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date: 15 November 2019


  • Hugh Davies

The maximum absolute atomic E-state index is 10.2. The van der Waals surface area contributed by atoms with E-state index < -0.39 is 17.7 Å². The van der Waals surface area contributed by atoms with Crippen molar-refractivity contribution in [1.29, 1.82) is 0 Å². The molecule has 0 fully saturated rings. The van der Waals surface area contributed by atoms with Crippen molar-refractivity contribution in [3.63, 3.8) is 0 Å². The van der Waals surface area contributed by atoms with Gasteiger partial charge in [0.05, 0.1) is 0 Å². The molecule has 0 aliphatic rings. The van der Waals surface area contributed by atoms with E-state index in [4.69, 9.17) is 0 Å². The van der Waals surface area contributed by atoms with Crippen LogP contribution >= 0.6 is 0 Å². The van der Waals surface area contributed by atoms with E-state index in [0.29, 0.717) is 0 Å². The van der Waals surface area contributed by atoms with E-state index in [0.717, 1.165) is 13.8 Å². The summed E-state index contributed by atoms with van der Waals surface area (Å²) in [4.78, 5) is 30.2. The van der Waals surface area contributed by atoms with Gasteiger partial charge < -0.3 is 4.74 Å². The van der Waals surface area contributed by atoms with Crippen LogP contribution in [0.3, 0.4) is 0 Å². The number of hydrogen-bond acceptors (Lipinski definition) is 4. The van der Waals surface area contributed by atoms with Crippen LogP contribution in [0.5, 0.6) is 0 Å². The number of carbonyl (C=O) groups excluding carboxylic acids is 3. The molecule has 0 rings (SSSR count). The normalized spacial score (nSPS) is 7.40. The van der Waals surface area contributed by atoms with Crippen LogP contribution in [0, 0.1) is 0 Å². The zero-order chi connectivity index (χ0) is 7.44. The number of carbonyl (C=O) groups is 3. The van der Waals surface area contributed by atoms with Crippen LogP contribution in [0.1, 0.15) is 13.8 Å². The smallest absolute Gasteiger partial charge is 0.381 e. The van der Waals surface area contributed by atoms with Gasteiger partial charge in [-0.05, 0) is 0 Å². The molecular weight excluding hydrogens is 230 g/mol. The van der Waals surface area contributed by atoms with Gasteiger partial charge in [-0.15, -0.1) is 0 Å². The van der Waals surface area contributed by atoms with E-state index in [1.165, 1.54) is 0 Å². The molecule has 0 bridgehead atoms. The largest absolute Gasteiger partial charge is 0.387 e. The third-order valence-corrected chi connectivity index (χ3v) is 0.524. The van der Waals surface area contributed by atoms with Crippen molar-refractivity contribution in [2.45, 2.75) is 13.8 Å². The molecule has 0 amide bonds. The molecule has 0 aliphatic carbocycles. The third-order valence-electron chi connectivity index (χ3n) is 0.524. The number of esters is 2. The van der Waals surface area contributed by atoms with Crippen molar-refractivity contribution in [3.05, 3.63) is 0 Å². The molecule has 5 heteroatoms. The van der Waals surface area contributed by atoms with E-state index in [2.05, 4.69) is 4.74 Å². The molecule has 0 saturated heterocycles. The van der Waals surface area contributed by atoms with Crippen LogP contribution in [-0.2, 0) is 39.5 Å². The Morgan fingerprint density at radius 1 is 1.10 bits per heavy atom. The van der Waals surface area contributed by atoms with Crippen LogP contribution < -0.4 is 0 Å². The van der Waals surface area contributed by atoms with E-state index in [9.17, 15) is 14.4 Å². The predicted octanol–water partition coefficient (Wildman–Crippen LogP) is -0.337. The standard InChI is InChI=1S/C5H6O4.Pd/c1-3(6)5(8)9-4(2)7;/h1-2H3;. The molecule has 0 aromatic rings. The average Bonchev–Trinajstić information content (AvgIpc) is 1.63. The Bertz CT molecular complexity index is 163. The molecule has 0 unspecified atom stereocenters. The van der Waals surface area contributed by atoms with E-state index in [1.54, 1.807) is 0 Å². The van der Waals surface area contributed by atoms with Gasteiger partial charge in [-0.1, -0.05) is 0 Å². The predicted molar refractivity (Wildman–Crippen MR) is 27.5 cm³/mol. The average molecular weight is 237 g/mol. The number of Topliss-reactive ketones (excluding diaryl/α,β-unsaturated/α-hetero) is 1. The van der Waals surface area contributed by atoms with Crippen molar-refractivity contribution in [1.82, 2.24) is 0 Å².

Electronic wind synthesizer with breath controller, invented in the mid-1970s in the acoustics department of the Musicological Institute at the University of Cologne by Jobst Peter Fricke, Wolfgang Voigt, and Jürgen Schmitz (b Brühl, Germany, 12 April 1952). A prototype called the Martinetta was produced by Ernest Martin KG. The Variophon was developed by Schmitz in collaboration with Helmut Reuter in 1978, and manufactured from 1979 by Realton, a firm founded by Reuter in Euskirchen. It consists of a recorder-like tube mouthpiece, a 38-note keyboard and a separate control panel. To keep the circuitry secret, the circuit boards are encapsulated in epoxy resin. The mouthpiece and keyboard are differently combined in the various models; they can be attached to form a wind instrument held vertically, in which the narrow keyboard takes the place of conventional fingerholes and keys; or the two elements can be separate, in which case the monophonic keyboard console resembles a small electronic organ or piano accordion. The control panel includes four sockets (six on the professional model) into which a selection of plug-in cards can be inserted; on each of these are stored digitally the sounds of one of the principal orchestral woodwind and brass instruments, and there are also saxophone and panpipe modules. Any combination of modules can be used simultaneously, producing unison sounds; the professional model offers, in addition, the alternative of two lines moving in parallel, each line consisting of three voices of different timbre. The fundamental tuning of the instrument can be fixed, by means of an automatic transposition switch, in C, B♭ or E♭ (also F in the professional model). All traditional mouth articulations are effective and their impact can be adjusted electronically to suit individual modules. Glissando is also possible. Schmitz specialized as a performer on the Variophon. The original analogue algorithms were later transferred to a new digital platform in order to improve the sound production process....

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